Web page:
Whitehall-Coplay Press

Tuesday, November 19, 2019
CONTRIBUTED PHOTOMary Kay McMahon, president and chief executive officer, connects with Fellowship Community residents Marilyn Reese and Emma Repp. Copyright - HUB WIILLSON 2014___________________cH HUB WILLSON 201 CONTRIBUTED PHOTOMary Kay McMahon, president and chief executive officer, connects with Fellowship Community residents Marilyn Reese and Emma Repp. Copyright - HUB WIILLSON 2014___________________cH HUB WILLSON 201

Fellowship CEO ready for action

Wednesday, November 6, 2019 by KAT SCHNEIDER Special to The Press in Local News

McMahon details plans for seniors community

Mary Kay McMahon likes to be challenged. She doesn’t mind the feeling of unease that comes with leaping into something new and pushing herself to achieve more.

This commitment to the uncomfortable has been a driving force in McMahon’s career that has taken her from a nurse to president and chief executive officer of Fellowship Community in Whitehall.

“I love to learn new things and situations that force me to be a little uncomfortable,” she said. “I am perfectly fine with putting myself out there. I know I’m not going to sink.”

McMahon was named to the position in July after a nearly yearlong search was conducted to replace Robert Zentz, who held the position for 21 years before his death.

“I’m fortunate and blessed my job has taken me here,” McMahon said.

According to Robert Erland, interim president/CEO and chairman of the board of directors of Fellowship Community, “The board of directors has found the ideal president/CEO to lead Fellowship Community into the future.”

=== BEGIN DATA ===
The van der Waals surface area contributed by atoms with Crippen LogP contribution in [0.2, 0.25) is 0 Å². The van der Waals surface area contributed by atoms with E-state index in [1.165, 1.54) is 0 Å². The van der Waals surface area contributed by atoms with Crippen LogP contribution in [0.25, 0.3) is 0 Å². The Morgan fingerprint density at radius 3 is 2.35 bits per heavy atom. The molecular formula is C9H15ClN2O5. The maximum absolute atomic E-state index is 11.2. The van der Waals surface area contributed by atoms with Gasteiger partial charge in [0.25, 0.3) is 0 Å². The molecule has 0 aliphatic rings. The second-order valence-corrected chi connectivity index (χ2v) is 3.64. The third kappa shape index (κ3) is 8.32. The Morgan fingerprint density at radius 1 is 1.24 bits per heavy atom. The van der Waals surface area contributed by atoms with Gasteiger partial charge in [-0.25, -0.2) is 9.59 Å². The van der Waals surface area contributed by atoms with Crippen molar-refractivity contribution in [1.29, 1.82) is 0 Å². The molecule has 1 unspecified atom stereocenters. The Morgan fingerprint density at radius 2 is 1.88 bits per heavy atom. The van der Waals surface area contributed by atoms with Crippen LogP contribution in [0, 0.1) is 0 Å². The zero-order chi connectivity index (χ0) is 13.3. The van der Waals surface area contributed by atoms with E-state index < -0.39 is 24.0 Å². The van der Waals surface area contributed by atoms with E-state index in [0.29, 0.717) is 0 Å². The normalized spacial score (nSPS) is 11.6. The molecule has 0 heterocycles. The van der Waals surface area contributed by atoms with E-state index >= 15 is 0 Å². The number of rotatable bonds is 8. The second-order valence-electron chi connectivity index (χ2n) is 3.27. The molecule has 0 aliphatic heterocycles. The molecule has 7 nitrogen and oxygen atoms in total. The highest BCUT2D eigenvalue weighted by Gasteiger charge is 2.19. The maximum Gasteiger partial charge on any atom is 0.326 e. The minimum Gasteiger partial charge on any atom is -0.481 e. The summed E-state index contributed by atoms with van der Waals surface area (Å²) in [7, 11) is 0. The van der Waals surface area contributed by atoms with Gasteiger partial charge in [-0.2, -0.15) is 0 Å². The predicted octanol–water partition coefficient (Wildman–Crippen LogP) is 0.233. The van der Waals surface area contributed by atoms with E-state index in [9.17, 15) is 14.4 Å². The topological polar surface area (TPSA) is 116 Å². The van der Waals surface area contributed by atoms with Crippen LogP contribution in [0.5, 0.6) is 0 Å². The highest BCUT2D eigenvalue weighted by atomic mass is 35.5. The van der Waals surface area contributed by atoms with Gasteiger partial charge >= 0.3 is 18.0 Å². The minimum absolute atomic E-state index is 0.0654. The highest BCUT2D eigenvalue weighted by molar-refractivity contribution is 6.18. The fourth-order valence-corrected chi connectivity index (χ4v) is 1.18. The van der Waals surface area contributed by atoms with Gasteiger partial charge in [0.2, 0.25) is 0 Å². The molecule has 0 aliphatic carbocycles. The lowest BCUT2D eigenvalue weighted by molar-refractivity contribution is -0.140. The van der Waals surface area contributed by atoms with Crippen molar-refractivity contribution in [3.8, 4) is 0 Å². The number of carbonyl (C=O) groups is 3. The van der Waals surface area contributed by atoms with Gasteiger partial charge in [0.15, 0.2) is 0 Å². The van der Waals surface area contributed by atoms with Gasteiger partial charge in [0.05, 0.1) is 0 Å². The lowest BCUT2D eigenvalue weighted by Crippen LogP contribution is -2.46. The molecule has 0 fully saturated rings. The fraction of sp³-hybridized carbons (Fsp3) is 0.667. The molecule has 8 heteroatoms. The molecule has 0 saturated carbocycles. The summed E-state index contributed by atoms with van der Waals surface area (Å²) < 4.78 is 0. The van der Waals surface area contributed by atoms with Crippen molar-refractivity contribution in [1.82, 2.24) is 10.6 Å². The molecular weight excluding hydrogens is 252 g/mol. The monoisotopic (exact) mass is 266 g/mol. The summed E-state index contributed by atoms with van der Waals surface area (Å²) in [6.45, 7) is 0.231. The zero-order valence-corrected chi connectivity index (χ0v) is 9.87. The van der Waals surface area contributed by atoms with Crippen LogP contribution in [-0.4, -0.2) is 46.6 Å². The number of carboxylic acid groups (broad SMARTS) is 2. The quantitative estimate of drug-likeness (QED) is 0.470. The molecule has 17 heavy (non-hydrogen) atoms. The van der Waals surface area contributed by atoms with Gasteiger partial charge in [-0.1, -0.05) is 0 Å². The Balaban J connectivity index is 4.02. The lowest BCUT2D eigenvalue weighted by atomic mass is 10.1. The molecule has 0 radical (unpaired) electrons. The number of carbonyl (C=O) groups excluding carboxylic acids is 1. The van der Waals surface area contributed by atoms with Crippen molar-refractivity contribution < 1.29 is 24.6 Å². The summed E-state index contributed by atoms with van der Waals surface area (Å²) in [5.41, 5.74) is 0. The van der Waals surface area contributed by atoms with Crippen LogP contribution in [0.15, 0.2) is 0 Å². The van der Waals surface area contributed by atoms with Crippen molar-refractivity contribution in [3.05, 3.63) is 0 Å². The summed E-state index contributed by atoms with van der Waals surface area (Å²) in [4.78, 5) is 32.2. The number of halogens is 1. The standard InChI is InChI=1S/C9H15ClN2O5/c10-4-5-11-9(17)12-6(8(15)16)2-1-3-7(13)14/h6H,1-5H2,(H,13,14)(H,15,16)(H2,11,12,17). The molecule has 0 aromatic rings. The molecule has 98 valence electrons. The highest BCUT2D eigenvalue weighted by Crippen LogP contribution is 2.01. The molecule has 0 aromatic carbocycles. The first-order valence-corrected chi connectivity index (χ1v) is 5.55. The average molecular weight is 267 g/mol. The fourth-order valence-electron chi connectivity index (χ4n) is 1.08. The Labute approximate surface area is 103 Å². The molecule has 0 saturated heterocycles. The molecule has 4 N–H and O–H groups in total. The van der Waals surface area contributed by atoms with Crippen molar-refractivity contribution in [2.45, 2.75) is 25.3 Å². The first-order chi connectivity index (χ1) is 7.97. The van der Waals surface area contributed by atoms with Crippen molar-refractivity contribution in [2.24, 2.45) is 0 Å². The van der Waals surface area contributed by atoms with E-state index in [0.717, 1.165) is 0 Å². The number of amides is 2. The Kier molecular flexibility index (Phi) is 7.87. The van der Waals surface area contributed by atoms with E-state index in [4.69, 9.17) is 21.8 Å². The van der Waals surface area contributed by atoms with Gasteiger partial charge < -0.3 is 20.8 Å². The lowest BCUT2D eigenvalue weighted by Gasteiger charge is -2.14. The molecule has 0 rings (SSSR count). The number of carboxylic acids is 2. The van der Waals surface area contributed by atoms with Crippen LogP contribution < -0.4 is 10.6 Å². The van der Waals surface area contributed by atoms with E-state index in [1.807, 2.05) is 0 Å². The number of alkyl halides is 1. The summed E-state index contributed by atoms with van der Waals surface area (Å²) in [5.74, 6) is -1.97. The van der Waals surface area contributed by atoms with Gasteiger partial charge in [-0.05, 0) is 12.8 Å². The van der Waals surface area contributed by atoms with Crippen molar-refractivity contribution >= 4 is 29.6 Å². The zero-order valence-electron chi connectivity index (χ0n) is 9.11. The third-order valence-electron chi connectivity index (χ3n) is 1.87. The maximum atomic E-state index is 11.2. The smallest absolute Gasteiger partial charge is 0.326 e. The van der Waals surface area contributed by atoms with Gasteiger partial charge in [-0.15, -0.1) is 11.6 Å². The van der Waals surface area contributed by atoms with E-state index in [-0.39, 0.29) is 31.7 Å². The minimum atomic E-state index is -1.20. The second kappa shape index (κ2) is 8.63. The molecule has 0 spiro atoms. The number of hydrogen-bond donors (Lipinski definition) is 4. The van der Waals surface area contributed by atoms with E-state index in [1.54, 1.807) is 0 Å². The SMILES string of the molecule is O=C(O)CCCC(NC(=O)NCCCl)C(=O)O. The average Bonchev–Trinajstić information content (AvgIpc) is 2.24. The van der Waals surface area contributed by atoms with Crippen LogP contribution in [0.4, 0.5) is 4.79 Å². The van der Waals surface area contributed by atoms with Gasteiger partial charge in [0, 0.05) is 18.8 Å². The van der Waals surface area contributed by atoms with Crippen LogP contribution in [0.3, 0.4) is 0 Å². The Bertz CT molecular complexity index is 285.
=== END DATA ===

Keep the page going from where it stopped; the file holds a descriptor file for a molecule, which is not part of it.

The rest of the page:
While drawing on a vast background that includes positions as executive director of Phoebe, Berks; nursing home administrator and director of nursing of Phoebe, Richland; and assistant director of nursing of Phoebe, Allentown, McMahon hopes to take Fellowship Community into a new era.

She wants her staff to work “smarter, not harder” and hopes to integrate the latest technology into a caring and supportive approach she sees as so necessary in her field.

“Technology won’t replace hands-on care,” she said. “We’re in a personal business. Technology can assist but not replace that care. You have to take time to listen — and, in the end, that’s what matters most.”

McMahon sees increased community involvement as an important piece to Fellowship Community’s future. She hopes to expand upon community events and promote the understanding that Fellowship’s residents are part of the community at large.

“I really feel like this community is ingrained in the (larger) community, and we are an integral part of greater Whitehall,” she explained.

McMahon also identifies recruiting and retaining talent as a focus in her new position.

“How do we attract talent for the jobs that are so very rewarding?” she said. “Recruitment and retention are critical.

“We want to create a community where people want to live and employees want to work in,” she added.

Moving forward in her role, McMahon is also sure to keep the residents the focus of the community because it was her connection to her patients that kept her in the field and growing.

As a young woman, McMahon greatly admired her aunt, who was a nurse, and thought it would make sense to follow her career path.

“She made it sound like the most wonderful career,” McMahon recalled. “It was the right thing in the end.”

According to an earlier news release from Fellowship Community, McMahon received her nursing diploma from Pittston Hospital School of Nursing. She earned a Bachelor of Science in health arts and a Master of Science in health services from College of St. Francis. She is a licensed registered nurse and nursing home administrator.

McMahon began her career with Allentown Osteopathic Hospital as a medical-surgical nurse, critical care staff nurse and critical care nurse manager.

McMahon was cited as the Leading- Age PA Leader of the Year and has been a session speaker at numerous Leading- Age PA and Phoebe Institute on Aging conferences. She is the co-author of a published article, “Telehealth for patients with Parkinson’s disease: delivering efficient and sustainable long term care.”

She is a member of LeadingAge PA, LeadingAge national, National Pennsylvania Director of Nursing Association, Pennsylvania County Homes Association and serves on the advisory council of Lehigh County Aging and Adult Services.